‘By validating almost all surveillance measures provided in the Surveillance Law adopted on 25 June, the French Constitutional Council legalizes mass surveillance and endorses a historical decline in fundamental rights,’ says digital rights group
by: Nadia Prupis
France’s highest constitutional authority on Thursday approved a sweeping, controversial new surveillance law that greatly expands the government’s spying powers, despite widespread human rights concerns.
Making only minor changes to the legislation, which was approved by Parliament in May, the Constitutional Council ruled on Thursday that the bill generally aligns with the French constitution—even as privacy and civil liberties groups continue to call attention to its egregious rights violations.
“By validating almost all surveillance measures provided in the Surveillance Law adopted on 25 June, the French Constitutional Council legalizes mass surveillance and endorses a historical decline in fundamental rights,” said La Quadrature du Net, a Paris-based digital rights and civil liberties organization. “Only international surveillance has been deemed to be non compliant to the Constitution.”
“This law is in flagrant violation of the international human rights to privacy and free speech.”
—Geneviève Garrigos, Amnesty International France
The law gives French intelligence agencies power to tap phones and hack into computers; sweep up and analyze metadata of millions of civilians; and plant secret microphones, cameras, and ‘keystroke loggers’ in the homes of “suspected terrorists”—all without approval from a judge.
It also gives the government the power to authorize surveillance for reasons as vague as “major foreign policy interests” and preventing “organized delinquency.”
The government justified the bill by invoking recent attacks in Paris, which saw 17 people killed by gunmen in January at the satirical newspaper Charlie Hebdo and a kosher deli. President Francois Hollande’s move to have the law approved by the Constitutional Council is “unusual,” the Guardian writes. But while it is rare, Hollande’s motives are clear—the decision by the Council ensures that the law will not be challenged as illegal in the future.
By approving the bill, the Council “has disavowed its role as protector of fundamental rights and liberties,” La Quadrature continued. “By refusing to implement effective control over the intelligence services, it is rubber-stamping a historic step back for privacy and freedom of communication, thus undermining the very foundations of democracy. This evening the reason of state was brutally imposed over the rule of law.”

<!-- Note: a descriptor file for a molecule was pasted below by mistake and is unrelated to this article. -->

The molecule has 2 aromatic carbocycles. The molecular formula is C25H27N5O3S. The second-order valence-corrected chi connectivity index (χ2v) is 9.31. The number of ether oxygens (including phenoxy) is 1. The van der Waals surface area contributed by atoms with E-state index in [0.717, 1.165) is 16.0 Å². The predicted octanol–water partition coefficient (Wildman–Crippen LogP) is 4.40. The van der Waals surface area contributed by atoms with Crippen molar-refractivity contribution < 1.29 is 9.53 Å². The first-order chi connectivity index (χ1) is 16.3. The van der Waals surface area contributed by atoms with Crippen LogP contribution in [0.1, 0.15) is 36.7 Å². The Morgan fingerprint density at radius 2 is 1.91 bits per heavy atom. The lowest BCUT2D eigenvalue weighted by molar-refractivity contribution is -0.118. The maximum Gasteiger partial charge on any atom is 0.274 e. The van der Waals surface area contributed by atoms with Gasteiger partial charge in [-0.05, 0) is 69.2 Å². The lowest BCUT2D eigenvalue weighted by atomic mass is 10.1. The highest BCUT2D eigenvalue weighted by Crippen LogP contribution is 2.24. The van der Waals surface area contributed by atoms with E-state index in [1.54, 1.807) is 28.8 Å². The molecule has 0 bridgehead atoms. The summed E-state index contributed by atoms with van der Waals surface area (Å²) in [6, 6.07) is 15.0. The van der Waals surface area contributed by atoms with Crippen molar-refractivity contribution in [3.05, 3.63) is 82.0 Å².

One of the most controversial provisions in the bill requires internet service providers and telecommunications companies to install equipment, referred to in previous debates as “algorithmic black boxes,” that sift through internet traffic and metadata for so-called “terrorist” activity and alert authorities when flagged. Opponents have warned that portion of the bill will “create permanent surveillance,” as Communist Senator Cécile Cukiermansaid during a June debate—a charge which officials deny.
“This evening the reason of state was brutally imposed over the rule of law.”
—La Quadrature du Net
The law comes into effect just two days after the United Nations Committee for Human Rights released a report warning that the bill “grants overly broad powers for very intrusive surveillance on the basis of vast and badly defined objectives” and calling on France to “guarantee that any interference in private life must conform to principles of legality, proportionality and necessity.”
Amnesty International France chief Geneviève Garrigos said on Friday, “This law is in flagrant violation of the international human rights to privacy and free speech. Someone investigating the actions of the French government or French companies or even organizing a protest, could be subjected to extremely intrusive forms of surveillance. Mass surveillance tools, including black boxes, would put the internet communications of the entire population and beyond within reach of the French authorities.”
And Privacy International, which submitted recommendations this month to the UNHCR on the right to privacy in France, said the bill legalized hacking. “Its use by any state authorities, particularly intelligence agencies, must be highly regulated to protect against abuses of power. Yet the bill makes no provision for judicial authorisation or oversight of hacking powers,” the organization wrote.This work is licensed under a Creative Commons Attribution-Share Alike 3.0 License
Legislation dubbed the DARK Act had backing of powerful groups who poured money into defeating state-level GMO-labeling efforts
by: Andrea Germanos
The U.S. House of Representatives on Thursday passed legislation that would block states from requiring the labeling of genetically engineered foods, or GMOs—a move that consumer rights groups decried as corporate power defeating Americans’ right to know what’s in their food.
Wenonah Hauter, Executive Director of Food & Water Watch, a group that opposed the bill, explains: “The bill that passed includes provisions that would preempt states from labeling GMOs or enforce already passed GMO labeling provisions (like Vermont’s Act 120), and would prohibit states from having any oversight of GMO crops, for example, a county-wide ban on growing GMOs or GMO-free zones in certain organic seed-producing areas. Instead, this bill would create a voluntary federal GMO labeling standard for companies, weakening already deficient regulations.”